border-top:1px solid #fff;
    }
    .outer li:nth-of-type(4n+1) { clear:left; }
    .outer li:before {
    	content:"";
    	position:absolute;
    	display:block;
    	width:100%;
    	background:blue;
    	height:999em;
    	border-top:1px solid #fff
    }
    .box {
    	position:relative;
    	z-index:2;
    	padding:10px;
    }
    .outer li:hover:before { background:red }
     @media only screen and (max-width: 920px) {
    .outer li { width:32% }
    .outer li:nth-of-type(4n+1) { clear:none; }
    .outer li:nth-of-type(3n+1) { clear:left; }
    }
     @media only screen and (max-width: 620px) {
    .outer li { width:48% }
    .outer li:nth-of-type(4n+1) { clear:none; }
    .outer li:nth-of-type(3n+1) { clear:none; }
    .outer li:nth-of-type(2n+1) { clear:left; }
    }
    </style>
    </head>
    
    <body>
    <ul class="outer">
    		<li>
    				<div class="box">test</div>
    		</li>
    		<li>
    				<div class="box">test test test test test test test test test test test test test test test test test test test test test test test test test test test test test test test test test test test </div>
    		</li>
    		<li>
    				<div class="box">test</div>
    		</li>
    		<li>
    				<div class="box">test test test test test test test test test test test test test test test test test test test test test test test test test test test test test test test test test test test test test test test test test test test test test test test test test test test test test test test test test test test test test test test test test test test test </div>
    		</li>
    		<li>
    				<div class="box">test</div>
    		</li>
    		<li>
    				<div class="box">test</div>
    		</li>
    		<li>
    				<div class="box">test test test test test test test test test test test test test test test test test test test test test test test test test test test test test test test test test test test </div>
    		</li>
    		<li>
    				<div class="box">test</div>
    		</li>
    		<li>
    				<div class="box">test test test test test test test test test test test test test test test test test test test test test test test test test test test test test test test test test test test test test test test test test test test test test test test test test test test test test test test test test test test test test test test test test test test test </div>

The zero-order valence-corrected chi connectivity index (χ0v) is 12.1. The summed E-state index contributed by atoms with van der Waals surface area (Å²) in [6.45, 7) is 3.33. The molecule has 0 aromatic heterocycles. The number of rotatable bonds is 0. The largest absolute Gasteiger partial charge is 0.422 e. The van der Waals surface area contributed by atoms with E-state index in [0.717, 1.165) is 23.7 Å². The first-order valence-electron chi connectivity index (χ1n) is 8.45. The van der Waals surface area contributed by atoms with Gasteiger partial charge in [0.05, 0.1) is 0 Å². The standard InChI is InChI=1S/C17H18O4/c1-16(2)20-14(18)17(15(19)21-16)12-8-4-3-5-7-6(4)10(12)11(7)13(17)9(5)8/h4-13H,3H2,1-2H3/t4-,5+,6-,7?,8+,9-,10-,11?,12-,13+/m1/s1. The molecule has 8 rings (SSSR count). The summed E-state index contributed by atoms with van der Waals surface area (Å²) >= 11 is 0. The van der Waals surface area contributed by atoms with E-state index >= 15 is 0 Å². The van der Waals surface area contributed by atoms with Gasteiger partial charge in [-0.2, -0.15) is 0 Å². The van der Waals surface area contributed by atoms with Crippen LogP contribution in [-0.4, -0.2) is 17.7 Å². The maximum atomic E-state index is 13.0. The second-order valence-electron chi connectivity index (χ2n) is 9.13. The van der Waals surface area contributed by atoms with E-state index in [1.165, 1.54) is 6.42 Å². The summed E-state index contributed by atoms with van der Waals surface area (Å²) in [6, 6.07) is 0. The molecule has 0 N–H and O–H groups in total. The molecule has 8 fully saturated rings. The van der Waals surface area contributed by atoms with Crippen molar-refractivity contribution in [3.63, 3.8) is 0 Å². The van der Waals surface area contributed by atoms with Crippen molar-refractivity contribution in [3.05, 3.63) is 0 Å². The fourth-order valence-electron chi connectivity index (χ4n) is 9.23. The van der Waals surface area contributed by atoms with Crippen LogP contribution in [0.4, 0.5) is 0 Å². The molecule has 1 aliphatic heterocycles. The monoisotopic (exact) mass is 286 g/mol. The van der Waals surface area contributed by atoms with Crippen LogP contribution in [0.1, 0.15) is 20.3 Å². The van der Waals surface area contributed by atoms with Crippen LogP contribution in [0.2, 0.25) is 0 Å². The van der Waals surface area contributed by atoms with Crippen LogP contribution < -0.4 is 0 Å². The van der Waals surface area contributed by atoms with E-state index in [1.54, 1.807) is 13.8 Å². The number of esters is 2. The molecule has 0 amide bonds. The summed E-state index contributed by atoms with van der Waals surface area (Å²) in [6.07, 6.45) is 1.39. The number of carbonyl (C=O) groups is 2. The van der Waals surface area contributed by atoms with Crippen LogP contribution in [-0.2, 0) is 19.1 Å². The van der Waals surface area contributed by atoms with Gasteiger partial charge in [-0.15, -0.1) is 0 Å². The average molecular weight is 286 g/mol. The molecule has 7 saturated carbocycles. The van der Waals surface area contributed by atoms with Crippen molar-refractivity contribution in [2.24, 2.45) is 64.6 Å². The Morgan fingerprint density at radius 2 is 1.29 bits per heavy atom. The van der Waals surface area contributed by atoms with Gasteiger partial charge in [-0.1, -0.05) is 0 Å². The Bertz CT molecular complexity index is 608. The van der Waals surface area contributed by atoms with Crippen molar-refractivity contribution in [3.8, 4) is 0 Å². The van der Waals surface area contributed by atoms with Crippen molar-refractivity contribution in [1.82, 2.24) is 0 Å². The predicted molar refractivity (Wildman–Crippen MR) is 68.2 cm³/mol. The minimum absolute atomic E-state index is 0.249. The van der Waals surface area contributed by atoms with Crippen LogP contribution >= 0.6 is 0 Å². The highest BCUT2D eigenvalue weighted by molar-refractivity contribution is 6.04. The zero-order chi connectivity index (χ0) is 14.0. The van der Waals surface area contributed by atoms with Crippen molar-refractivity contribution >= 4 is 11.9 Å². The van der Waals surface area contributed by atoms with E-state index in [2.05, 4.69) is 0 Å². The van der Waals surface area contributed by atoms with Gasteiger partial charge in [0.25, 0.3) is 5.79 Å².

</li>
    		<li>
    				<div class="box">test</div>
    		</li>
    		<li>
    				<div class="box">test test test test test test test test test test test test test test test test test test test test test test test test test test test test test test test test test test test </div>
    		</li>
    		<li>
    				<div class="box">test</div>
    		</li>
    		<li>
    				<div class="box">test test test test test test test test test test test test test test test test test test test test test test test test test test test test test test test test test test test test test test test test test test test test test test test test test test test test test test test test test test test test test test test test test test test test </div>
    		</li>
    		<li>
    				<div class="box">test</div>
    		</li>
    		<li>
    				<div class="box">test</div>
    		</li>
    		<li>
    				<div class="box">test test test test test test test test test test test test test test test test test test test test test test test test test test test test test test test test test test test </div>
    		</li>
    		<li>
    				<div class="box">test</div>
    		</li>
    		<li>
    				<div class="box">test test test test test test test test test test test test test test test test test test test test test test test test test test test test test test test test test test test test test test test test test test test test test test test test test test test test test test test test test test test test test test test test test test test test </div>